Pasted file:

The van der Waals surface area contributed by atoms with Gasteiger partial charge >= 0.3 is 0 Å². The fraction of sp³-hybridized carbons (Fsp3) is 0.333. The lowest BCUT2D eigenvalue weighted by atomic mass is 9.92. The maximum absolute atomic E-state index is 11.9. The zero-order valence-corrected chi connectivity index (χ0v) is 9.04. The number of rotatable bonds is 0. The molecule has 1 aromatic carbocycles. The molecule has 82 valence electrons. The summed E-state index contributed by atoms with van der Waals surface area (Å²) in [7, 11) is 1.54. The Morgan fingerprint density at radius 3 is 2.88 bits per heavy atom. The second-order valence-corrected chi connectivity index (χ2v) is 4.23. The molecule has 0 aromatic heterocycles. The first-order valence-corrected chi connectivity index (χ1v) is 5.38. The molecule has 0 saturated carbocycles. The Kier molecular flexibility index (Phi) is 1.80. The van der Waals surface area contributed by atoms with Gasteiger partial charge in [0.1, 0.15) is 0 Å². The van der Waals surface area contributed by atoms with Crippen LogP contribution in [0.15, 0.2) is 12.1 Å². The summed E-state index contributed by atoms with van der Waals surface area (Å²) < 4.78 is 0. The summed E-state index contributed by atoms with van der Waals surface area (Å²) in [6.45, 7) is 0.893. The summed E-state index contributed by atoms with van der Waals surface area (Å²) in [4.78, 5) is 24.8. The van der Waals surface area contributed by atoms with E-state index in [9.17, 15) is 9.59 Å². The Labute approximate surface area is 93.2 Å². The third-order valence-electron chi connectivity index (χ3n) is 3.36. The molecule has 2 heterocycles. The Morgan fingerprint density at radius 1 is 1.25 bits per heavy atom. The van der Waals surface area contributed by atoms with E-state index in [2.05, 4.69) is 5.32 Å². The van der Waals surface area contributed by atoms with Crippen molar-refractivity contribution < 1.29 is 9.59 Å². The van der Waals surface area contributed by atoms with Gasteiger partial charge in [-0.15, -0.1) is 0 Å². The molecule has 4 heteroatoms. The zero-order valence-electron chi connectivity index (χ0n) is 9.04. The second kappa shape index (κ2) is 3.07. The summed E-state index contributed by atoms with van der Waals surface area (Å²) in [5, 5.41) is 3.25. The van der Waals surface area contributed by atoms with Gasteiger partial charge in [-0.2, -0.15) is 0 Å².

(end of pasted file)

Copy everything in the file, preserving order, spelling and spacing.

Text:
The van der Waals surface area contributed by atoms with Gasteiger partial charge >= 0.3 is 0 Å². The fraction of sp³-hybridized carbons (Fsp3) is 0.333. The lowest BCUT2D eigenvalue weighted by atomic mass is 9.92. The maximum absolute atomic E-state index is 11.9. The zero-order valence-corrected chi connectivity index (χ0v) is 9.04. The number of rotatable bonds is 0. The molecule has 1 aromatic carbocycles. The molecule has 82 valence electrons. The summed E-state index contributed by atoms with van der Waals surface area (Å²) in [7, 11) is 1.54. The Morgan fingerprint density at radius 3 is 2.88 bits per heavy atom. The second-order valence-corrected chi connectivity index (χ2v) is 4.23. The molecule has 0 aromatic heterocycles. The first-order valence-corrected chi connectivity index (χ1v) is 5.38. The molecule has 0 saturated carbocycles. The Kier molecular flexibility index (Phi) is 1.80. The van der Waals surface area contributed by atoms with Gasteiger partial charge in [0.1, 0.15) is 0 Å². The van der Waals surface area contributed by atoms with Crippen LogP contribution in [0.15, 0.2) is 12.1 Å². The summed E-state index contributed by atoms with van der Waals surface area (Å²) < 4.78 is 0. The summed E-state index contributed by atoms with van der Waals surface area (Å²) in [6.45, 7) is 0.893. The summed E-state index contributed by atoms with van der Waals surface area (Å²) in [4.78, 5) is 24.8. The van der Waals surface area contributed by atoms with E-state index in [9.17, 15) is 9.59 Å². The Labute approximate surface area is 93.2 Å². The third-order valence-electron chi connectivity index (χ3n) is 3.36. The molecule has 2 heterocycles. The Morgan fingerprint density at radius 1 is 1.25 bits per heavy atom. The van der Waals surface area contributed by atoms with E-state index in [2.05, 4.69) is 5.32 Å². The van der Waals surface area contributed by atoms with Crippen molar-refractivity contribution < 1.29 is 9.59 Å². The van der Waals surface area contributed by atoms with Gasteiger partial charge in [-0.15, -0.1) is 0 Å². The molecule has 4 heteroatoms. The zero-order valence-electron chi connectivity index (χ0n) is 9.04. The second kappa shape index (κ2) is 3.07. The summed E-state index contributed by atoms with van der Waals surface area (Å²) in [5, 5.41) is 3.25. The van der Waals surface area contributed by atoms with Gasteiger partial charge in [-0.2, -0.15) is 0 Å².